This current Leeds Rhinos side is freakish. Its ability to peak at just the right time defies all logic and history from the rest of the play-offs since 1998. That they have achieved something beyond the abilities of every other club in the last 15 years should not, on its own, be cause for throwing the baby out with the bathwater.

Monday, September 24, 2012

From Wayne Bennett to Wallace Arnold


In rugby league, like in any other sport, they divide opinion amongst fans of their particular teams. Nowhere at the moment is that division more apparent however than in the case of Brian McDermott and fans of Leeds Rhinos.

Approaching the end of his second season in charge, McDermott has had a total of seven trophies to compete for. Of these, he's won two (the 2012 World Club Challenge and 2011 Super League Grand Final), still has a chance of winning a third and has finished runner-up in two (the 2011 and 2012 Challenge Cup finals).

It's a record that stands comparison with any other coach in the competition over the same period. Yet there is still a loud rumble of discontent from many Leeds fans about both performances and results.

Why? Simply put, Leeds fans have been spoiled rotten. Prior to McDermott, under the coaching of Tony Smith and Brian McLennan, Leeds were the dominant side in the competition - at least when it came to winning Grand Finals and World Club Challenges.

The emergence of an outstanding crop of young local players early in the last decade, coupled with some astute signings from overseas and other SL clubs, made Leeds the team to beat. Grand Final winners four times in six years between 2004 and 2009, they set the standard for all else to follow.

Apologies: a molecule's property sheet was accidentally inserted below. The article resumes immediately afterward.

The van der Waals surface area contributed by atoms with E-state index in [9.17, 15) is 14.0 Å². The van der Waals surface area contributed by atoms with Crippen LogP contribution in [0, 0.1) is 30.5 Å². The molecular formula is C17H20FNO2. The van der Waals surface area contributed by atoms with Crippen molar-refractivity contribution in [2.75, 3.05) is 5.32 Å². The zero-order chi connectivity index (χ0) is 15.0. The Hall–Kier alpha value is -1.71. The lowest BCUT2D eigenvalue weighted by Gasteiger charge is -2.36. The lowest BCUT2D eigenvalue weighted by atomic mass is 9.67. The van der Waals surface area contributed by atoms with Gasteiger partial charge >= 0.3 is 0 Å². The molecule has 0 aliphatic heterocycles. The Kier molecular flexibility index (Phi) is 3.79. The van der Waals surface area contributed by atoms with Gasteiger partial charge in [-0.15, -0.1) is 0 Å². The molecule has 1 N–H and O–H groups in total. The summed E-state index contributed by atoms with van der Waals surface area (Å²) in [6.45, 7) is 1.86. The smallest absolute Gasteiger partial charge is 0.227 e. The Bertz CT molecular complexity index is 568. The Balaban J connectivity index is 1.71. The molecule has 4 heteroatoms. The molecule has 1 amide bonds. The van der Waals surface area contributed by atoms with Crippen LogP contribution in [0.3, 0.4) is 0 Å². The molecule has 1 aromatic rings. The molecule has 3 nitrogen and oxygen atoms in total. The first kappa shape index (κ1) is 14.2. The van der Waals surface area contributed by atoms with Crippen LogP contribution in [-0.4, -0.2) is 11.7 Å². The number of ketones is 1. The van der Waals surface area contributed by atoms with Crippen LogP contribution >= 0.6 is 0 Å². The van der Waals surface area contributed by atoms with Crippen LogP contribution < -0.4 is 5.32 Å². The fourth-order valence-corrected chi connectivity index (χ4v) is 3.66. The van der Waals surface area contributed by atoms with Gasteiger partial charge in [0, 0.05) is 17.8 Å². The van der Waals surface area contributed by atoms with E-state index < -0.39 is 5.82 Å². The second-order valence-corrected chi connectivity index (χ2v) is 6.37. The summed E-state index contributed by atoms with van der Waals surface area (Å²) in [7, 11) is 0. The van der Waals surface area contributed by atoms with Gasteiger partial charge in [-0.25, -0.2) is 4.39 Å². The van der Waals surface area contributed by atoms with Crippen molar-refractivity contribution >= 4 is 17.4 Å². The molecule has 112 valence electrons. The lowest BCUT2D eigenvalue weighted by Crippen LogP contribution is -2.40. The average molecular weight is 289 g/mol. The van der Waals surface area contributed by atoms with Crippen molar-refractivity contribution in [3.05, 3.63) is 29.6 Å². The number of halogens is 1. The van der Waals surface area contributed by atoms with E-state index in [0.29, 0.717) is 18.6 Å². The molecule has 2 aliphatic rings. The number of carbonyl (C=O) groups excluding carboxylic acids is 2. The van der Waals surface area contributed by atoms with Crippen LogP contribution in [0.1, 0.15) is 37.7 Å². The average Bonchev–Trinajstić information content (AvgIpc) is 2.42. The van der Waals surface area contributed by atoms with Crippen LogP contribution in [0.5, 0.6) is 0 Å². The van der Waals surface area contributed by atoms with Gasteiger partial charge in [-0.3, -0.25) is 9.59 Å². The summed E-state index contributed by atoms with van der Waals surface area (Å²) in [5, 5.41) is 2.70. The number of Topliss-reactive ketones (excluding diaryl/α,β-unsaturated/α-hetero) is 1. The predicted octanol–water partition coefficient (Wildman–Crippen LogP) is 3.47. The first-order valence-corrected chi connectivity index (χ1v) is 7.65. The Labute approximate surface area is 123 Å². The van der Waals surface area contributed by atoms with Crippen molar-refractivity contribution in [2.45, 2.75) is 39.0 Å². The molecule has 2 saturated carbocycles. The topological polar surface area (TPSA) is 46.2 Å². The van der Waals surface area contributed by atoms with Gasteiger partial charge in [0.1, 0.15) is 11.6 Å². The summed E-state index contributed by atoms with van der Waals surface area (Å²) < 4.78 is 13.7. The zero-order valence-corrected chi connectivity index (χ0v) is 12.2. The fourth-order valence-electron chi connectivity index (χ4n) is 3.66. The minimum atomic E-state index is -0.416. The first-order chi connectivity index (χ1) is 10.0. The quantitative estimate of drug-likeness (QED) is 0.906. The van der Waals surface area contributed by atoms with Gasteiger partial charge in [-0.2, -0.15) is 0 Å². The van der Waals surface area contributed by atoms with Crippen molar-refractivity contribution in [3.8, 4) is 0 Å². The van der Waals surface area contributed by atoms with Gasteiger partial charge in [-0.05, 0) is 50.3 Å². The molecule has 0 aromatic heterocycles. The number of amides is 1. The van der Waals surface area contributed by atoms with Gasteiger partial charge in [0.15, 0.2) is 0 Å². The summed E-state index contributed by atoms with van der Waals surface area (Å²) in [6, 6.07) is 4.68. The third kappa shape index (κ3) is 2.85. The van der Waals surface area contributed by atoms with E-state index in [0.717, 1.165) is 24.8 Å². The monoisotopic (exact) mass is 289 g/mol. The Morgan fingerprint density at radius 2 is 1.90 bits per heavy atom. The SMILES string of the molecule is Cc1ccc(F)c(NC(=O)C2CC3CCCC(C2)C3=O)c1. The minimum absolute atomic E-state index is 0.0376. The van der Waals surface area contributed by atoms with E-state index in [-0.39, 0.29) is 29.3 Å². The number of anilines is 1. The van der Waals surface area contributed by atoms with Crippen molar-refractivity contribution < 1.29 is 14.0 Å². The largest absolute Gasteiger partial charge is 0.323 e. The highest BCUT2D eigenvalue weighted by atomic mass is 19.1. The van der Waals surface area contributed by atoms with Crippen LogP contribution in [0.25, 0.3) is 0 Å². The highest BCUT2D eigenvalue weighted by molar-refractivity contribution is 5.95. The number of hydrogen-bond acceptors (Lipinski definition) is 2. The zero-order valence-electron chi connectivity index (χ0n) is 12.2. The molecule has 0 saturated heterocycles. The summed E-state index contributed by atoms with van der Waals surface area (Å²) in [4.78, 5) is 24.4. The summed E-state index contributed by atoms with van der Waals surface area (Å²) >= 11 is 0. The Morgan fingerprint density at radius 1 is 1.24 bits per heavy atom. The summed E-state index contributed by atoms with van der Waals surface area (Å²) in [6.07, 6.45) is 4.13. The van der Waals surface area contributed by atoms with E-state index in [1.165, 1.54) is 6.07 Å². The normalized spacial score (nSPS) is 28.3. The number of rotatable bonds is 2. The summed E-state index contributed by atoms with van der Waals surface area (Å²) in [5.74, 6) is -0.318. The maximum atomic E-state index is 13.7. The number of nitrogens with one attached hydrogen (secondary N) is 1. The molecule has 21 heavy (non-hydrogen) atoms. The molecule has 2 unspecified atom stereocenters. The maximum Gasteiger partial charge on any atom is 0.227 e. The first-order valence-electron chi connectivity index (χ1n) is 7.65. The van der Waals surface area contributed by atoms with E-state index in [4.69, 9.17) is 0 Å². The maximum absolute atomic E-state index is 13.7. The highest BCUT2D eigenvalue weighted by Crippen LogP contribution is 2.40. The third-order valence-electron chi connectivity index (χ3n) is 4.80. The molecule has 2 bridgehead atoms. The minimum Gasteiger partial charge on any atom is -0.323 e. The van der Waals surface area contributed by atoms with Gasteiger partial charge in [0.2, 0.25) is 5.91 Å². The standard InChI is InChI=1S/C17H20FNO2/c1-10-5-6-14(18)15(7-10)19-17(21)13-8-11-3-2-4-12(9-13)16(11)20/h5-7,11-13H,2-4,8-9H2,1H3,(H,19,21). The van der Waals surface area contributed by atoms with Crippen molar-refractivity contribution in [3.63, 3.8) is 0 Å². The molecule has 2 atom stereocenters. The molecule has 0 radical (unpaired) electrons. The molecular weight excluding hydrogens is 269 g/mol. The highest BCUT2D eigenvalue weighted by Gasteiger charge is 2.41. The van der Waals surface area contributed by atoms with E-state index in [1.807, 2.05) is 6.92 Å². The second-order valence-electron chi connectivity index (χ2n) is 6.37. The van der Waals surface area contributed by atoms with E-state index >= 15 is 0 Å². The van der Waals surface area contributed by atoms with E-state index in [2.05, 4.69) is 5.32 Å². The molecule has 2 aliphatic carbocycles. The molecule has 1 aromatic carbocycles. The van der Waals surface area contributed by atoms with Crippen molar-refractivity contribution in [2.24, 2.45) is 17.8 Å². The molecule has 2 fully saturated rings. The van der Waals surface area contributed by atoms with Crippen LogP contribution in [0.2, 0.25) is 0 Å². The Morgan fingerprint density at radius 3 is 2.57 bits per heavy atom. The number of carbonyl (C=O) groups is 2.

Sport however, is cyclical. Leeds were never going to remain the dominant side for ever. As the team began to age, its ability to raise its game every week of every season began to fade. There have been some frankly embarrasing results at the hands of the likes of Wigan, Warrington, St Helens and Huddersfield, yet in big knockout games they have been able to turn the form book on its head.

So how much of what a team does is down to its coach? As much as the man in the stand and his staff can do during the week, once the players cross the line the coach is virtually helpless in terms of influencing individual performance. He can maximise it by making the most of his interchanges or make tweaks to strategy, but he can't make tackles, put out passes or kick goals. He's very much at the mercy of his players.

In some cases, in my opinion, the Leeds players have let their coach and fans down over the last couple of years. Conversely, they have also pulled out results that neither coach nor fans had a right to expect, the Challenge Cup semi-final against Wigan in 2012 being a case in point.

The received wisdom on forums seems to be that when a team wins, it's down to the players. When a team loses, it's down to something the coach did wrong. I'm reminded of the comments of great Australian coach Wayne Bennett, who said "If you start listening to the fans, it won't be long before you're sitting with them".